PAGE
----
economy

President Obama visited Alabama to talk about economics. The Commander-in-chief arrived in Birmingham aboard Air Force One for a speech at Lawson State Community College.

The President told the crowd what’s good for the middle class is good for America. The White House is criticizing a budget plan in congress which includes tax breaks for the wealthy.

Mr. Obama also targeted Pay Day Loan operations which charge high interest rates…

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A new study of Alabama's agricultural and forestry industries says they contribute more than $70 billion annually to Alabama's economy and account for 22 percent of the state's workforce.

The Alabama Agribusiness Council and other groups joined Gov. Robert Bentley in releasing the study Tuesday.

Bentley said the last similar study was done in 1989, and the new study by Auburn University shows how important agriculture and forestry are to Alabama's economy.

President Obama and Republican challenger Mitt Romney have been trading attacks over the issue of American jobs being moved overseas.

The president has pounded Romney for the investments made by his former firm Bain Capital in the 1990s. Not to be outdone, the Romney campaign has suggested most of the money from the president's stimulus program went to create jobs overseas.

Alabama Jobless Rate Up to 7.8 percent in June

Jul 20, 2012

MONTGOMERY, Ala. (AP) — Alabama's unemployment rate rose to 7.8 percent in June, an increase that state officials are calling seasonal.

The Alabama Department of Industrial Relations released the state's jobless rate on Friday. It was up four-tenths of a percent from May's unemployment rate of 7.4 percent, but it's still well below the jobless rate from a year ago.

For Stockton, Calif., Bankruptcy 'Freezes Everything'

Jul 20, 2012

Many cities around the country are faced with growing costs and shrinking revenue. Despite making sweeping cuts, Stockton, California recently became the largest city to file for bankruptcy. Host Michel Martin talks with Stockton Mayor Ann Johnston about how she's managing a city that's operating in the red.

Six Policies Economists Love (And Politicians Hate)

Jul 19, 2012

Tuesday's show presented the common-sense, no-nonsense Planet Money economic plan — backed by economists of all stripes, but probably toxic to any candidate that might endorse it.

You can still listen to the show, but we've had some requests for a post with our six-step plan spelled out in brief.

So here they are, along with a few words about each of the economists who helped craft it:

A First As A Public Company, Microsoft Reports Quarterly Loss

Jul 19, 2012

Microsoft made a $6.2 billion accounting adjustment this quarter that threw it into negative territory for the first time as a public company, the AP reports.

Microsoft took the charge mostly based on the acquisition of aQuantive, an online advertising company Microsoft acquired in 2007.

As MSNBC reports, the "charge was an acknowledgement that the company's struggling online services division — which lost about half a billion dollars in the previous quarter — is a significant financial drag on the company." Microsoft, remember, is the owner of the search engine Bing.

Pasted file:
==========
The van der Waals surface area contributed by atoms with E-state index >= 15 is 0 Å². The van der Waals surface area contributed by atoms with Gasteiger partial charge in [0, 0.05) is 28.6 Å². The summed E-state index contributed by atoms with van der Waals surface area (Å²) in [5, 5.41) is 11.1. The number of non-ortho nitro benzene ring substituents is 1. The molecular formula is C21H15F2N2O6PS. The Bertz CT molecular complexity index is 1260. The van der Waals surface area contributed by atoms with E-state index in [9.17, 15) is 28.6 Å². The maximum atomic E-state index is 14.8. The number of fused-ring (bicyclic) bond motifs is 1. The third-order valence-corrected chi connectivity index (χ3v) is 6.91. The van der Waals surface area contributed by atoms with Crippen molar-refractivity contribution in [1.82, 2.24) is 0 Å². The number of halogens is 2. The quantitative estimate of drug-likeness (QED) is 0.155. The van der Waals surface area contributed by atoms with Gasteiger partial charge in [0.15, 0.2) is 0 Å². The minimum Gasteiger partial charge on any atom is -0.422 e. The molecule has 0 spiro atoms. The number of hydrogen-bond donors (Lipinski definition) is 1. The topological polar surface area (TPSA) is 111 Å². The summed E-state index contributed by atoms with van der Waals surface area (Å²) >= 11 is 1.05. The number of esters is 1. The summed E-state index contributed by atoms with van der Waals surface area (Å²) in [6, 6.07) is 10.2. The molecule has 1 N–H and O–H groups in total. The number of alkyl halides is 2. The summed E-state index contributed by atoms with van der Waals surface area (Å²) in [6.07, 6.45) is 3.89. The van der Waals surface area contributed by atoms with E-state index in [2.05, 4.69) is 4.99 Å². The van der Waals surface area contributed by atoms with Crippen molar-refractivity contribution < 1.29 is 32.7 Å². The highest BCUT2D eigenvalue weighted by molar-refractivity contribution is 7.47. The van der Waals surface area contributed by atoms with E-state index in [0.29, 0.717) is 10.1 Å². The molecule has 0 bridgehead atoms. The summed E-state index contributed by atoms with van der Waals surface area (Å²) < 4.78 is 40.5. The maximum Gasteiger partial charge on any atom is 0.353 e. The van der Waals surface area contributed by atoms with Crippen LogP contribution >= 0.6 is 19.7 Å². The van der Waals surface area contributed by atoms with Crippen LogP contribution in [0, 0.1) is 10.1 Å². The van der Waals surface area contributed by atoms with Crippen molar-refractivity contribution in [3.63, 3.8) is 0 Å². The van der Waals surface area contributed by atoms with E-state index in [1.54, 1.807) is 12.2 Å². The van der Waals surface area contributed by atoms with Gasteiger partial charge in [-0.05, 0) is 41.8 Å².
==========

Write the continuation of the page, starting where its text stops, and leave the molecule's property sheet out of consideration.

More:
On Wednesday, investors paid Germany to hold on to their money for a couple years.

That's right: Germany got to borrow more than 4 billion euros (about $5 billion), and instead of Germany paying interest to its lenders, the lenders are paying Germany. This a lot like Citibank paying you a smidgen to carry a balance on your credit card or to take out a loan (without also charging you interest).

There was a 34,000-increase in the number of Americans filing first-time claims for jobless benefits last week, the Employment and Training Administration reports.

It says 386,000 people filed claims, up from 352,000 the week before. "The 4-week moving average was 375,500, a decrease of 1,500 from the previous week's revised average of 377,000."

How A Bloated Wall Street Can Hurt Growth

Jul 16, 2012

We all know an out-of-control financial sector can cause acute and long-lasting problems, thanks to the recent financial crisis. But is there also a more chronic drag on the economy when the finance crowd gets too thick?

One recent paper (PDF) suggests so, and tries to quantify just how much a bloated financial sector can hurt economic growth.

William Greider is a national affairs correspondent for The Nation.

Number of Alabamians on food stamps growing again

Jul 9, 2012
ajmexico / Flickr

Nearly one in five Alabama residents is getting food stamps, and the number is growing again after declining for a few months.

The number of Alabamians on food stamps peaked at 916,000 in December and then began declining slightly each month. It reached a low of 902,000 people in April.

Then, in May, the number rose to nearly 907,000 people on food stamps. That's the equivalent of 19 percent of Alabama's residents.

The increase coincided with Alabama's unemployment rate going up in May after declining for several months.

New Republic: The Exile Of John Maynard Keynes

Jul 9, 2012

Robert Skidelsky is John Maynard Keynes's biographer and a member of the British House of Lords.

What ever happened to the TED spread?

Jul 9, 2012

Over the last week or so, we've been watching the scandal over manipulation of LIBOR, perhaps the single most important global interest rate: See Robert Smith's piece on Morning Edition, and Tuesday's podcast.

Raising Minimum Wage: A Help Or Harm?

Jul 8, 2012

Back in 1912, Massachusetts became the first place in America to introduce a minimum wage, but it would take another quarter century before a national minimum wage was set.

President Franklin Roosevelt made it law in 1938, that any hourly worker had to be paid at least 25 cents an hour. It was revolutionary, and very few countries had anything like it.

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